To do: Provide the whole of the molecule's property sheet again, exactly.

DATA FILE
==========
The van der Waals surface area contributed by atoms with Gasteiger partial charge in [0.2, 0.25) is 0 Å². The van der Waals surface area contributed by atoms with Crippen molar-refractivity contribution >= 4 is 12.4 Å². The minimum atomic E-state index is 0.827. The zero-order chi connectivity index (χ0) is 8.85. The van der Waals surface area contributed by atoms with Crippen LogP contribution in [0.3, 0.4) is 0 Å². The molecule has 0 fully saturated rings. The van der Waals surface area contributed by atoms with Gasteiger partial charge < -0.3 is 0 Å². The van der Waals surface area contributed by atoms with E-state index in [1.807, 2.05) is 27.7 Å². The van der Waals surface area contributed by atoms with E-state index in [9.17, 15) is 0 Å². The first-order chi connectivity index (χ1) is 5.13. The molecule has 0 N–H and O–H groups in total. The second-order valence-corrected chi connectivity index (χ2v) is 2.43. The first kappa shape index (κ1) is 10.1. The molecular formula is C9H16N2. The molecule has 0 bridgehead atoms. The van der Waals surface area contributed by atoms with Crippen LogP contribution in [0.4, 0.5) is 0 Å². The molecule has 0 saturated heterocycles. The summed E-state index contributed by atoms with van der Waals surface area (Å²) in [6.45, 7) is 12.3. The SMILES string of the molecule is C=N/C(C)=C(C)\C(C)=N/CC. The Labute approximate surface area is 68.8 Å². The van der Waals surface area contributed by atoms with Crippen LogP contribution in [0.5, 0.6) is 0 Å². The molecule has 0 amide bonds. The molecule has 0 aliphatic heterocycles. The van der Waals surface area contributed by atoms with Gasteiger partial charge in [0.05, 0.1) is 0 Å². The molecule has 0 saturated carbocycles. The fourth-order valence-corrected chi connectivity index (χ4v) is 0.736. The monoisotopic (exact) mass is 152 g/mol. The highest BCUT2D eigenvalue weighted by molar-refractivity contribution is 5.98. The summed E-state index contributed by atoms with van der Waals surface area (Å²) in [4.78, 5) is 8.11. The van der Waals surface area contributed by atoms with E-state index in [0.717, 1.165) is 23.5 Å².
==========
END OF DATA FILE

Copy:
The van der Waals surface area contributed by atoms with Gasteiger partial charge in [0.2, 0.25) is 0 Å². The van der Waals surface area contributed by atoms with Crippen molar-refractivity contribution >= 4 is 12.4 Å². The minimum atomic E-state index is 0.827. The zero-order chi connectivity index (χ0) is 8.85. The van der Waals surface area contributed by atoms with Crippen LogP contribution in [0.3, 0.4) is 0 Å². The molecule has 0 fully saturated rings. The van der Waals surface area contributed by atoms with Gasteiger partial charge < -0.3 is 0 Å². The van der Waals surface area contributed by atoms with E-state index in [1.807, 2.05) is 27.7 Å². The van der Waals surface area contributed by atoms with E-state index in [9.17, 15) is 0 Å². The first-order chi connectivity index (χ1) is 5.13. The molecule has 0 N–H and O–H groups in total. The second-order valence-corrected chi connectivity index (χ2v) is 2.43. The first kappa shape index (κ1) is 10.1. The molecular formula is C9H16N2. The molecule has 0 bridgehead atoms. The van der Waals surface area contributed by atoms with Crippen LogP contribution in [0.4, 0.5) is 0 Å². The molecule has 0 saturated heterocycles. The summed E-state index contributed by atoms with van der Waals surface area (Å²) in [6.45, 7) is 12.3. The SMILES string of the molecule is C=N/C(C)=C(C)\C(C)=N/CC. The Labute approximate surface area is 68.8 Å². The van der Waals surface area contributed by atoms with Crippen LogP contribution in [0.5, 0.6) is 0 Å². The molecule has 0 amide bonds. The molecule has 0 aliphatic heterocycles. The van der Waals surface area contributed by atoms with Gasteiger partial charge in [0.05, 0.1) is 0 Å². The molecule has 0 saturated carbocycles. The fourth-order valence-corrected chi connectivity index (χ4v) is 0.736. The monoisotopic (exact) mass is 152 g/mol. The highest BCUT2D eigenvalue weighted by molar-refractivity contribution is 5.98. The summed E-state index contributed by atoms with van der Waals surface area (Å²) in [4.78, 5) is 8.11. The van der Waals surface area contributed by atoms with E-state index in [0.717, 1.165) is 23.5 Å².